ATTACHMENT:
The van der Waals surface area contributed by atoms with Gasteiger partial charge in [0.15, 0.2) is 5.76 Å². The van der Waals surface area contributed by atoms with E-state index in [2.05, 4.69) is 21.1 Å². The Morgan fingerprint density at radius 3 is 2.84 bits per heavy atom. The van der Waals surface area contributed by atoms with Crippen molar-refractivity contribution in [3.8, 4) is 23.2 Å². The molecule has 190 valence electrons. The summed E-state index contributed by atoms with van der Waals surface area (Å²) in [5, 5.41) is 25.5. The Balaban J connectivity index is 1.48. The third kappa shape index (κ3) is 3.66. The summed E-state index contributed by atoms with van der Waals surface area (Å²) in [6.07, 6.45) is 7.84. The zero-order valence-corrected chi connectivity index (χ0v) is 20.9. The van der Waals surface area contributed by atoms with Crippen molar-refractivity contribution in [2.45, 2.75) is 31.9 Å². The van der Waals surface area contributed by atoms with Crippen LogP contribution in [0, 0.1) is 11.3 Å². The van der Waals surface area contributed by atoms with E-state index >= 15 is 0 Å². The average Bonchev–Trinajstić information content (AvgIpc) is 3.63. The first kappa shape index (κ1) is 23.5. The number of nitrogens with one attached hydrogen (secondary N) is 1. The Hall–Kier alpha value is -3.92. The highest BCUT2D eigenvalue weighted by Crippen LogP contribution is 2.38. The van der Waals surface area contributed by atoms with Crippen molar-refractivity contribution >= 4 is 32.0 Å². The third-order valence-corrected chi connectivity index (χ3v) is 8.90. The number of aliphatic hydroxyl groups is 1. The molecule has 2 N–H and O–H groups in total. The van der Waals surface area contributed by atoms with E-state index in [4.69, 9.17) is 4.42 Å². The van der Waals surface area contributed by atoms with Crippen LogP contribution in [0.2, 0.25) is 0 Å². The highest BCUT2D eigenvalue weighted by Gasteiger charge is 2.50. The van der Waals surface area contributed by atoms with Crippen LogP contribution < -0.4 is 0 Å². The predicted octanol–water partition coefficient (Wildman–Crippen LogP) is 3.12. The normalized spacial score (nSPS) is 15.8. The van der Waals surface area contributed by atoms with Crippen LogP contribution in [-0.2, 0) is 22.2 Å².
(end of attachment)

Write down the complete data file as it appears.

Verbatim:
The van der Waals surface area contributed by atoms with Gasteiger partial charge in [0.15, 0.2) is 5.76 Å². The van der Waals surface area contributed by atoms with E-state index in [2.05, 4.69) is 21.1 Å². The Morgan fingerprint density at radius 3 is 2.84 bits per heavy atom. The van der Waals surface area contributed by atoms with Crippen molar-refractivity contribution in [3.8, 4) is 23.2 Å². The molecule has 190 valence electrons. The summed E-state index contributed by atoms with van der Waals surface area (Å²) in [5, 5.41) is 25.5. The Balaban J connectivity index is 1.48. The third kappa shape index (κ3) is 3.66. The summed E-state index contributed by atoms with van der Waals surface area (Å²) in [6.07, 6.45) is 7.84. The zero-order valence-corrected chi connectivity index (χ0v) is 20.9. The van der Waals surface area contributed by atoms with Crippen molar-refractivity contribution in [2.45, 2.75) is 31.9 Å². The van der Waals surface area contributed by atoms with Crippen LogP contribution in [0, 0.1) is 11.3 Å². The van der Waals surface area contributed by atoms with E-state index >= 15 is 0 Å². The average Bonchev–Trinajstić information content (AvgIpc) is 3.63. The first kappa shape index (κ1) is 23.5. The number of nitrogens with one attached hydrogen (secondary N) is 1. The Hall–Kier alpha value is -3.92. The highest BCUT2D eigenvalue weighted by Crippen LogP contribution is 2.38. The van der Waals surface area contributed by atoms with Crippen molar-refractivity contribution >= 4 is 32.0 Å². The third-order valence-corrected chi connectivity index (χ3v) is 8.90. The number of aliphatic hydroxyl groups is 1. The molecule has 2 N–H and O–H groups in total. The van der Waals surface area contributed by atoms with E-state index in [4.69, 9.17) is 4.42 Å². The van der Waals surface area contributed by atoms with Crippen LogP contribution in [0.2, 0.25) is 0 Å². The highest BCUT2D eigenvalue weighted by Gasteiger charge is 2.50. The van der Waals surface area contributed by atoms with Crippen LogP contribution < -0.4 is 0 Å². The predicted octanol–water partition coefficient (Wildman–Crippen LogP) is 3.12. The normalized spacial score (nSPS) is 15.8. The van der Waals surface area contributed by atoms with Crippen LogP contribution in [-0.2, 0) is 22.2 Å².